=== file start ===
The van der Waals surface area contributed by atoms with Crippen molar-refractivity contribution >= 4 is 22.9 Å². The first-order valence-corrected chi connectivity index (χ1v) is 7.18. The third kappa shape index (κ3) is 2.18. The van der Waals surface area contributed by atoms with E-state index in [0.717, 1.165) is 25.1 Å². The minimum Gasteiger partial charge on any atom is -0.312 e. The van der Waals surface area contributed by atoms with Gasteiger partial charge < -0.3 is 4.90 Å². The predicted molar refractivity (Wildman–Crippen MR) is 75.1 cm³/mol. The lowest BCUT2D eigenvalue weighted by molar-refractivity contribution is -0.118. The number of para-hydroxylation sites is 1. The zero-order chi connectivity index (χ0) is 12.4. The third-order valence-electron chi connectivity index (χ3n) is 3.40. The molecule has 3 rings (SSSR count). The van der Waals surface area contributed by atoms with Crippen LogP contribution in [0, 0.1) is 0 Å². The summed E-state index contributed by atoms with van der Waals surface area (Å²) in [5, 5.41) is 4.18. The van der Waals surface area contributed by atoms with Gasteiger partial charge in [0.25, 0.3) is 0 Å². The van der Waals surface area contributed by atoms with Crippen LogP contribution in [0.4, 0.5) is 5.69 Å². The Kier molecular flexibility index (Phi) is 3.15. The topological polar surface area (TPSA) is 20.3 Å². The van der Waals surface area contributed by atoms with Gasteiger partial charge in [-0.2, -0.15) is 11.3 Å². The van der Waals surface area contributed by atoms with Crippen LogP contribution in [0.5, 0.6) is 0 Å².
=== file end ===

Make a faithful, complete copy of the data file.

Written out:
The van der Waals surface area contributed by atoms with Crippen molar-refractivity contribution >= 4 is 22.9 Å². The first-order valence-corrected chi connectivity index (χ1v) is 7.18. The third kappa shape index (κ3) is 2.18. The van der Waals surface area contributed by atoms with E-state index in [0.717, 1.165) is 25.1 Å². The minimum Gasteiger partial charge on any atom is -0.312 e. The van der Waals surface area contributed by atoms with Gasteiger partial charge < -0.3 is 4.90 Å². The predicted molar refractivity (Wildman–Crippen MR) is 75.1 cm³/mol. The lowest BCUT2D eigenvalue weighted by molar-refractivity contribution is -0.118. The number of para-hydroxylation sites is 1. The zero-order chi connectivity index (χ0) is 12.4. The third-order valence-electron chi connectivity index (χ3n) is 3.40. The molecule has 3 rings (SSSR count). The van der Waals surface area contributed by atoms with Crippen LogP contribution in [0, 0.1) is 0 Å². The summed E-state index contributed by atoms with van der Waals surface area (Å²) in [5, 5.41) is 4.18. The van der Waals surface area contributed by atoms with Gasteiger partial charge in [0.25, 0.3) is 0 Å². The van der Waals surface area contributed by atoms with Crippen LogP contribution in [0.4, 0.5) is 5.69 Å². The Kier molecular flexibility index (Phi) is 3.15. The topological polar surface area (TPSA) is 20.3 Å². The van der Waals surface area contributed by atoms with Gasteiger partial charge in [-0.2, -0.15) is 11.3 Å². The van der Waals surface area contributed by atoms with Crippen LogP contribution in [0.5, 0.6) is 0 Å².